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This Week in Confusing Commercials

Headscratching television campaigns by jcpenney, Beyaz and the American Cancer Society

By / Posted on 04 March 2011

jcpenneyBig brands need a unified vocabulary in the form of campaigns in order for their many advertisements to be instantly recognized as part of a unified whole. Deciding when exactly to unleash such a new campaign onto the consuming public is another very important part of brand recognition. JC Penney (which has apparently rebranded itself “jcpenney”) debuted their Spring ad campaign during the Academy Awards this past weekend. Makes sense, right? jcpenney (man, that’s weird) is all about high-fashion at affordable prices, and the red carpet of the Academy Awards is the most-talked-about fashion runway of the year. Let’s see what they’ve got:

I know that eventually there must be a limit to the combination of ideas that come together for a corporate identity, but can we all agree that it is just sad for jcpenney’s 2011 campaign to look almost exactly like Target’s 2009 campaign? Two years! Too soon! Even beyond the casual fashion photography, Target has owned the combination of red, white, and Helvetica bold for well over a decade. Surely you can do better than this, jcpenney (I will never get used to that). Much like how the current DirectTV commercials only serve to make me think of Netflix, every jcpenney ad now makes me think of shopping at Target. Bad, bad marketing.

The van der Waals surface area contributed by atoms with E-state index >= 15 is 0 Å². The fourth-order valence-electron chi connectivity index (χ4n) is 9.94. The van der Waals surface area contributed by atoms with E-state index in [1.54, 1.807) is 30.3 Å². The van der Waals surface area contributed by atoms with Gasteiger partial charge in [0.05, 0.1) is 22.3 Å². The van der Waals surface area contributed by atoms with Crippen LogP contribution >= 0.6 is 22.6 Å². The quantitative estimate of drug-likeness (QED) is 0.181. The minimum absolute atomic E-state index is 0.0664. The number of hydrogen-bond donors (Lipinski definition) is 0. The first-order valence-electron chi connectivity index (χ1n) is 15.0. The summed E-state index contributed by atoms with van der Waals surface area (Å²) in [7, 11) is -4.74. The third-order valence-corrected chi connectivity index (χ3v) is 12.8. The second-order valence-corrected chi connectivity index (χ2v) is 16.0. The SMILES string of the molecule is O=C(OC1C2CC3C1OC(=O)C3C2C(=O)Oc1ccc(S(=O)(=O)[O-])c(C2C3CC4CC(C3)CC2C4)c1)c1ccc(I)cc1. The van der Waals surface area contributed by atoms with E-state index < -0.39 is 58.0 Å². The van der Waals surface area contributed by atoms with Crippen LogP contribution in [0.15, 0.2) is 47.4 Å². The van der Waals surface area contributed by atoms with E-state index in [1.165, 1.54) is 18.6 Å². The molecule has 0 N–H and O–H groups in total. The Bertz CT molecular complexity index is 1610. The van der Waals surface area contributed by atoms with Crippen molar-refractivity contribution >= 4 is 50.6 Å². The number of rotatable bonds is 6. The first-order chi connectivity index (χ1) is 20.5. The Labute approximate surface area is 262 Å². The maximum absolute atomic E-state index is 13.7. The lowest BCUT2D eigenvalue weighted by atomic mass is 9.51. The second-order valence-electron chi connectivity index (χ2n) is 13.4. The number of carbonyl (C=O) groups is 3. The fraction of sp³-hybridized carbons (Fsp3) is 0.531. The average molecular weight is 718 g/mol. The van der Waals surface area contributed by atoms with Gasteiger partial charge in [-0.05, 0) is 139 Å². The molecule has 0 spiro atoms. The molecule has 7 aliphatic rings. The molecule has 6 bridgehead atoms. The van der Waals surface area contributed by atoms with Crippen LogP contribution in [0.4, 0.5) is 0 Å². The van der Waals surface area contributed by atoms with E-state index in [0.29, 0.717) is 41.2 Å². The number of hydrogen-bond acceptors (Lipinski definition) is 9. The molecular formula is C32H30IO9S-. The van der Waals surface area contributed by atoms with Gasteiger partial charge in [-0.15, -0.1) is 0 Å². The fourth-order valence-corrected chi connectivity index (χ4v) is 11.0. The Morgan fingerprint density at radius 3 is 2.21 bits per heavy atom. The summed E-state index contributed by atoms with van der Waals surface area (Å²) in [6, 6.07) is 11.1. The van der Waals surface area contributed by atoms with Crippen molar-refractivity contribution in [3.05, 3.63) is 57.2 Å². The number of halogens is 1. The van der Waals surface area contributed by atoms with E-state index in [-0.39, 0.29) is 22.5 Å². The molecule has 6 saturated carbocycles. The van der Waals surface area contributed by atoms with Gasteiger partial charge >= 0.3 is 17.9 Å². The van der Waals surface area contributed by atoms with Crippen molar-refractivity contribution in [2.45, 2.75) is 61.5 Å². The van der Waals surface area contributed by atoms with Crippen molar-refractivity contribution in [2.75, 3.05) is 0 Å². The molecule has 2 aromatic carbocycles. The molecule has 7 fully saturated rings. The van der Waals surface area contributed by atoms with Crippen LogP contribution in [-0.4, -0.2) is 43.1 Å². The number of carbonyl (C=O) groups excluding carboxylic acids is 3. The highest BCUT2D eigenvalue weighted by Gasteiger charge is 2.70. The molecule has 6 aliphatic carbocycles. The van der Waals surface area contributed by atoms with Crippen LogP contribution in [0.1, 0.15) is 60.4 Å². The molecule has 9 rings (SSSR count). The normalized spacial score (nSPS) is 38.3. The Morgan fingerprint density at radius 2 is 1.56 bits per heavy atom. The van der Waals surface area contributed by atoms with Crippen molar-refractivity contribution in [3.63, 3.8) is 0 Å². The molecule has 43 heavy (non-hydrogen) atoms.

And that new logo just makes me wonder what an “enney” is.

BeyazAlso in heavy rotation right now is this new spot for Beyaz. Surely you remember Yaz – the birth control pill that also fought premenstrual dysphoric disorder and featured models talking like they were doctors over cocktails in commercials that looked like scenes from Sex and the City with large bodies of medical disclaimers? Yaz has fallen out of fashion after a catalog of lawsuits were filed claiming the pill provoked life-threatening health problems. As such, Bayer has replaced the controversial Yaz in the market with Beyaz (literally “beyond Yaz”), the exact same formula birth control pill, now with added folate.

The caveat with all drug commercials is the necessity of medical disclaimers, which is perhaps why this Beyaz spot forgoes any dialogue or sound effects in favor of a pantomimed scene behind an unending legal provision. The concept is simple: “It’s good to have choices:”

Message read, loud and clear: babies are expensive, time-consuming, and will suck all the life out of you through a direct line in your teat. Here are all the wonderful things you could do with your life thanks to not having a baby. They even have a stork carrying a sack (symbolically, a baby) approach one of the women with a flutter in its wings and beak as if to say “Hey! Baby here! Get your fresh-hot baby here!” The woman, being hip-and-casual-and-young-and-the-very-picture-of-what-you-want-to-be-isn’t-it(?) hastily laughs off the stork’s offering, shakes her talk-to-the-hand hand as if the stork were the fifth homeless war veteran selling Girl Scout cookies she’s encountered this lunch break, and goes about the rest of her shopping having completely forgotten such an inane interaction even took place.